Catastrophe bond market total return rises in 2016

by Artemis on January 16, 2017

The total return of the catastrophe bond market in 2016 came in more than 2.5% higher than 2015, with brokers and market indices typically reporting a 6% to 7% cat bond total return in 2016, compared to as low as 4% in 2015 depending on which bonds they included in their data.

The reason for the increase in returns is partly due to investor demand side influence on the market and the amount of capital looking to access cat bonds, but also due to the fact that the average coupon of 2016 catastrophe bond issuance was almost half a percentage point higher than 2015, while 2015 issuance had seen a full 2% increase in average coupon from 2014.

The last two years increases in coupons of cat bonds issued have helped the market’s total return to rise, resulting in a much more positive year’s performance for many catastrophe bond strategies in 2016, as compared to 2015 and 2014.

The Swiss Re Global Cat Bond Total Return Index was up an impressive 6.94% from the last mark of 2015 to the 31st December 2016, a full 2.74% higher than the 4.2% this Index achieved in 2015 and also up on the 6% reported in 2014.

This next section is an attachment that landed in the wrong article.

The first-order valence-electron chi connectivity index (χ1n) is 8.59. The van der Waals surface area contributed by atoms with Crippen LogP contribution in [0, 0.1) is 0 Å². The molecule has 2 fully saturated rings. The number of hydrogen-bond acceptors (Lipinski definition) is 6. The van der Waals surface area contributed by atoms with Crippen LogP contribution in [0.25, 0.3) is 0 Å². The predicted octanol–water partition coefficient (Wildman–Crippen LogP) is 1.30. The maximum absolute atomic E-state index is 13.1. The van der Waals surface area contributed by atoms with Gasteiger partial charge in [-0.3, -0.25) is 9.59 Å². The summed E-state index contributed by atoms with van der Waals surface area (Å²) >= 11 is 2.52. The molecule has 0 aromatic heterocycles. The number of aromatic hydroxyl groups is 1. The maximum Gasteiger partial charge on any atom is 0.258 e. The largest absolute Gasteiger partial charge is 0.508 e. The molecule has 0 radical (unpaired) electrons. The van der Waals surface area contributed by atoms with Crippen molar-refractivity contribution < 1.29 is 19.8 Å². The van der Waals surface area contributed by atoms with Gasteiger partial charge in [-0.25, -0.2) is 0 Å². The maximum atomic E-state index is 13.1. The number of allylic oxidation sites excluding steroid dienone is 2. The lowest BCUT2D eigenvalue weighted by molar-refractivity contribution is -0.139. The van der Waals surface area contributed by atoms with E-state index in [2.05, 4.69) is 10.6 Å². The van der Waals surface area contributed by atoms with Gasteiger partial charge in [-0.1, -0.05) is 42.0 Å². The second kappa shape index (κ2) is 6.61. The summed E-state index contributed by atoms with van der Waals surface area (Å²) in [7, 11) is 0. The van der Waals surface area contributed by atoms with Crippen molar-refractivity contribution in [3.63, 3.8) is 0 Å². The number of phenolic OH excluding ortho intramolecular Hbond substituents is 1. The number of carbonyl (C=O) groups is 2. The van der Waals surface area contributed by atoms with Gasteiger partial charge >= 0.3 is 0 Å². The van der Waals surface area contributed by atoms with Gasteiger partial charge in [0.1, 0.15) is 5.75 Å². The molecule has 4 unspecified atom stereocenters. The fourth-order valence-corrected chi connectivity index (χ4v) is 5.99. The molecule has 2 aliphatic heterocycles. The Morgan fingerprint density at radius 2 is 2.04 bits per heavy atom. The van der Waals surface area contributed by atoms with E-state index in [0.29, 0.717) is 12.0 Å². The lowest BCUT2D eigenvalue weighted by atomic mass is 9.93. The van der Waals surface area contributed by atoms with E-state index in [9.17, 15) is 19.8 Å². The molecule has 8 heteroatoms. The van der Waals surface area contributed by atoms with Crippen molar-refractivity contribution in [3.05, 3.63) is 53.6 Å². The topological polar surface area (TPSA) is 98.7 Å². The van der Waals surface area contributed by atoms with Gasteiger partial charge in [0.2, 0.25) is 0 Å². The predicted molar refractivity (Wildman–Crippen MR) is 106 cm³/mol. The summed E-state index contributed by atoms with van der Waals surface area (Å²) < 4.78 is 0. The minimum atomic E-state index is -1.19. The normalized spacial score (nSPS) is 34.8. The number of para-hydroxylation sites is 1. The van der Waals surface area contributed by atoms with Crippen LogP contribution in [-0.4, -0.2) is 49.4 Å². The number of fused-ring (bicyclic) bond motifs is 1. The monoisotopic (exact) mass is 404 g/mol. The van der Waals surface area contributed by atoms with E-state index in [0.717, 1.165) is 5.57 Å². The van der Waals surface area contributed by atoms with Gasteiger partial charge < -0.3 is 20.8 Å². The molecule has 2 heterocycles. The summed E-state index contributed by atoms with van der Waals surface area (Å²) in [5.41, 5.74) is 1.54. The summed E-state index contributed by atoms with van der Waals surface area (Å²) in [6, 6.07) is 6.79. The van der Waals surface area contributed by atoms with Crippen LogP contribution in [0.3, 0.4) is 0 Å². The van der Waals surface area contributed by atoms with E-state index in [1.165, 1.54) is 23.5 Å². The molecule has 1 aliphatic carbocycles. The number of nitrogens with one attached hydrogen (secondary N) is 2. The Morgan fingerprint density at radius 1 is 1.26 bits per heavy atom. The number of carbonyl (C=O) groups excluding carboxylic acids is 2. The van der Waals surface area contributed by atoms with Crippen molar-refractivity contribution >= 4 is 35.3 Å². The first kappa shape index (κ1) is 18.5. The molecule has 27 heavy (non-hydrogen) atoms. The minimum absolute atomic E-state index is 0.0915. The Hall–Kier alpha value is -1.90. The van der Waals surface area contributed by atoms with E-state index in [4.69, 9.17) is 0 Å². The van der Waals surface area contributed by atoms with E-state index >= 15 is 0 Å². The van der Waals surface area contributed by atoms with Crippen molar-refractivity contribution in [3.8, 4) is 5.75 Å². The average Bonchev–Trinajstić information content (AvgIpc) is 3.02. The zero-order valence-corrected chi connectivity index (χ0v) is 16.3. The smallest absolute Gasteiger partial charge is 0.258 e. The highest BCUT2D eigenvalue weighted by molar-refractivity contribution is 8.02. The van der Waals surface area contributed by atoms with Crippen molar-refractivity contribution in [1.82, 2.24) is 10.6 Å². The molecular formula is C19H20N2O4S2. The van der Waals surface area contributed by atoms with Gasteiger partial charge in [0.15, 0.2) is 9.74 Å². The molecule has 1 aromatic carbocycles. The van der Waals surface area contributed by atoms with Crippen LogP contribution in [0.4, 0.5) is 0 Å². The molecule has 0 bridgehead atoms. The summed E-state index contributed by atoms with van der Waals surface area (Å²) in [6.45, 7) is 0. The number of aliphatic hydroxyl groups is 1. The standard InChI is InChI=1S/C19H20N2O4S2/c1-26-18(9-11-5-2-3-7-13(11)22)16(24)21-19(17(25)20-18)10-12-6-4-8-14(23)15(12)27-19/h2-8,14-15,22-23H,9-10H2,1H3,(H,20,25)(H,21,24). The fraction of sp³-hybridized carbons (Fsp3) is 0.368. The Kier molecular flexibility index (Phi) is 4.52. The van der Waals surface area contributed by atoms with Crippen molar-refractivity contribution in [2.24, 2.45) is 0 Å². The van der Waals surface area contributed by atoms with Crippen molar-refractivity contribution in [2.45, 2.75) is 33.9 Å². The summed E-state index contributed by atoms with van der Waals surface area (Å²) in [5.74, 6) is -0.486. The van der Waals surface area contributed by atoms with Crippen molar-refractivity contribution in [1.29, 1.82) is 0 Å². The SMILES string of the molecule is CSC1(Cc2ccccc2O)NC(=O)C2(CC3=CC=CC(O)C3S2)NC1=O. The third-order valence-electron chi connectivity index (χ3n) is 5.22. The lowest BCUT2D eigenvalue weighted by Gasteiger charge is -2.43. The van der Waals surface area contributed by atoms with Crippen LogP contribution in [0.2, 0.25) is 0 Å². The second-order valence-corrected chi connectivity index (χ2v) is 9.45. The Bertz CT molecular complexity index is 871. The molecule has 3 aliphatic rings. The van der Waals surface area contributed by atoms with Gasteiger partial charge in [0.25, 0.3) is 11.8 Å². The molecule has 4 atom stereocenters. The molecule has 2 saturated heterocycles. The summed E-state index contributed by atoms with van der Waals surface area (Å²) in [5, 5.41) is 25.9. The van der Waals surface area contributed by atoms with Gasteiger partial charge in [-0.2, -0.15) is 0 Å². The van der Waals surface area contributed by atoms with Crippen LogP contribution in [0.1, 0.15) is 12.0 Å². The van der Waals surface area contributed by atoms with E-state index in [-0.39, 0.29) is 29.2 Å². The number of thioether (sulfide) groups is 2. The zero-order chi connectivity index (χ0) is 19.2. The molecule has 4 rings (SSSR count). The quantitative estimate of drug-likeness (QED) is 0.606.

However cat bond index returns remain some way down on the 10%+ recorded in 2012 and 2013, or before, reflecting the lower priced reinsurance market environment.

Of course the benign level of major catastrophe losses that affected insurance and reinsurance markets in 2016 has once again been a major driver of positive performance in catastrophe bonds in 2016.

With just one, relatively small loss to contend with, from the Gator Re catastrophe bond, ILS funds and investors have continued to benefit from a relatively loss free cat bond market.

The fact that supply of new cat bonds consistently fails to meet the potential demand available among ILS funds and institutional investors, has also helped to ensure that prices rise and so total returns have been boosted in 2016.

The majority of cat bond funds saw a more positive 2016 as a result of all of these dynamics, with some even reporting their best returns in two years.

With forecasts suggesting that 2017 may see sufficient catastrophe bond issuance to prevent the market from shrinking, despite the very high levels of maturities scheduled, the market looks set to continue on its growth trajectory.

However, slight growth in 2017 will not be sufficient to meet catastrophe bond investor demand. The market clearly has sufficient appetite to absorb a number of billions of dollars of additional cat bond issuance, should insurance and reinsurance cedents want to lock in protection from the capital markets.

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